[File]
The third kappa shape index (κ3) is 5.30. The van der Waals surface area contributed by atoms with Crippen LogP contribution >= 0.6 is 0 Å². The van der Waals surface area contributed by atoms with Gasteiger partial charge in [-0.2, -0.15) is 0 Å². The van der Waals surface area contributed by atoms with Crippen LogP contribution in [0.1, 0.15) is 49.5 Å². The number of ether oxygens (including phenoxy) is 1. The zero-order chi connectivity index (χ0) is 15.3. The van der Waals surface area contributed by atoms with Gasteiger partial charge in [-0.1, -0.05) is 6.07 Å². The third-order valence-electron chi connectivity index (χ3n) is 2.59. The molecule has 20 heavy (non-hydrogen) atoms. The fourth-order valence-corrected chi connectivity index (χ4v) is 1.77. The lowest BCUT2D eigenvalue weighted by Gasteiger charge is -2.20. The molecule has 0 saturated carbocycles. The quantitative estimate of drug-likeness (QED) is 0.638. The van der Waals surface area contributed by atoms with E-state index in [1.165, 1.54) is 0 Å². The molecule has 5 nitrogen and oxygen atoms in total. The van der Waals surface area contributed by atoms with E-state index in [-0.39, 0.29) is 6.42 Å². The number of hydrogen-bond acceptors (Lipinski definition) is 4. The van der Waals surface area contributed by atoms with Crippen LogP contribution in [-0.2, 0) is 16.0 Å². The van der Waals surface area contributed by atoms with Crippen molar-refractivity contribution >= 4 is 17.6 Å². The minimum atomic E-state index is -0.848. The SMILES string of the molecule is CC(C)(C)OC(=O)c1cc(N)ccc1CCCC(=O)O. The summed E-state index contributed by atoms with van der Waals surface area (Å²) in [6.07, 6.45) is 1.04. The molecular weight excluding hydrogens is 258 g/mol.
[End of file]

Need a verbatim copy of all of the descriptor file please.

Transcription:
The third kappa shape index (κ3) is 5.30. The van der Waals surface area contributed by atoms with Crippen LogP contribution >= 0.6 is 0 Å². The van der Waals surface area contributed by atoms with Gasteiger partial charge in [-0.2, -0.15) is 0 Å². The van der Waals surface area contributed by atoms with Crippen LogP contribution in [0.1, 0.15) is 49.5 Å². The number of ether oxygens (including phenoxy) is 1. The zero-order chi connectivity index (χ0) is 15.3. The van der Waals surface area contributed by atoms with Gasteiger partial charge in [-0.1, -0.05) is 6.07 Å². The third-order valence-electron chi connectivity index (χ3n) is 2.59. The molecule has 20 heavy (non-hydrogen) atoms. The fourth-order valence-corrected chi connectivity index (χ4v) is 1.77. The lowest BCUT2D eigenvalue weighted by Gasteiger charge is -2.20. The molecule has 0 saturated carbocycles. The quantitative estimate of drug-likeness (QED) is 0.638. The van der Waals surface area contributed by atoms with E-state index in [1.165, 1.54) is 0 Å². The molecule has 5 nitrogen and oxygen atoms in total. The van der Waals surface area contributed by atoms with E-state index in [-0.39, 0.29) is 6.42 Å². The number of hydrogen-bond acceptors (Lipinski definition) is 4. The van der Waals surface area contributed by atoms with Crippen LogP contribution in [-0.2, 0) is 16.0 Å². The van der Waals surface area contributed by atoms with Crippen molar-refractivity contribution >= 4 is 17.6 Å². The minimum atomic E-state index is -0.848. The SMILES string of the molecule is CC(C)(C)OC(=O)c1cc(N)ccc1CCCC(=O)O. The summed E-state index contributed by atoms with van der Waals surface area (Å²) in [6.07, 6.45) is 1.04. The molecular weight excluding hydrogens is 258 g/mol.